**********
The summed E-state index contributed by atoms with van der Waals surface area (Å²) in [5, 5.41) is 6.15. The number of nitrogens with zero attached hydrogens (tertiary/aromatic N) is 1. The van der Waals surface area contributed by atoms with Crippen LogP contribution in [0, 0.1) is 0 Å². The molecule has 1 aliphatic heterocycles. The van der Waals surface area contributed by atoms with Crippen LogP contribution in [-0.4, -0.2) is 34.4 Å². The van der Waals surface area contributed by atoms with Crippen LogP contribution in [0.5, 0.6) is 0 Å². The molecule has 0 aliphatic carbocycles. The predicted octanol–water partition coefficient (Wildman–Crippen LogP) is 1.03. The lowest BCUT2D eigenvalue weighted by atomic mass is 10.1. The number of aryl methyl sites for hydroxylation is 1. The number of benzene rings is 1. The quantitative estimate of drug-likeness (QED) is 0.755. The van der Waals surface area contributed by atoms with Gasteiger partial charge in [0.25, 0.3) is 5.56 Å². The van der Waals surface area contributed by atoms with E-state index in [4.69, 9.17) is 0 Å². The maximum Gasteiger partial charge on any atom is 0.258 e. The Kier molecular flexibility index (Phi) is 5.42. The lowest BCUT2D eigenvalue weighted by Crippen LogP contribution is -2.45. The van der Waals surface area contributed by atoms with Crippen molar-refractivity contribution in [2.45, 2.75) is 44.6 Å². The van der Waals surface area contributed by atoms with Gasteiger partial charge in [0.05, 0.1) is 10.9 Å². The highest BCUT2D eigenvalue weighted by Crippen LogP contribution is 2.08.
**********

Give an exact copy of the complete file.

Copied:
The summed E-state index contributed by atoms with van der Waals surface area (Å²) in [5, 5.41) is 6.15. The number of nitrogens with zero attached hydrogens (tertiary/aromatic N) is 1. The van der Waals surface area contributed by atoms with Crippen LogP contribution in [0, 0.1) is 0 Å². The molecule has 1 aliphatic heterocycles. The van der Waals surface area contributed by atoms with Crippen LogP contribution in [-0.4, -0.2) is 34.4 Å². The van der Waals surface area contributed by atoms with Crippen LogP contribution in [0.5, 0.6) is 0 Å². The molecule has 0 aliphatic carbocycles. The predicted octanol–water partition coefficient (Wildman–Crippen LogP) is 1.03. The lowest BCUT2D eigenvalue weighted by atomic mass is 10.1. The number of aryl methyl sites for hydroxylation is 1. The number of benzene rings is 1. The quantitative estimate of drug-likeness (QED) is 0.755. The van der Waals surface area contributed by atoms with Gasteiger partial charge in [0.25, 0.3) is 5.56 Å². The van der Waals surface area contributed by atoms with E-state index in [4.69, 9.17) is 0 Å². The maximum Gasteiger partial charge on any atom is 0.258 e. The Kier molecular flexibility index (Phi) is 5.42. The lowest BCUT2D eigenvalue weighted by Crippen LogP contribution is -2.45. The van der Waals surface area contributed by atoms with Crippen molar-refractivity contribution in [2.45, 2.75) is 44.6 Å². The van der Waals surface area contributed by atoms with Gasteiger partial charge in [0.05, 0.1) is 10.9 Å². The highest BCUT2D eigenvalue weighted by Crippen LogP contribution is 2.08.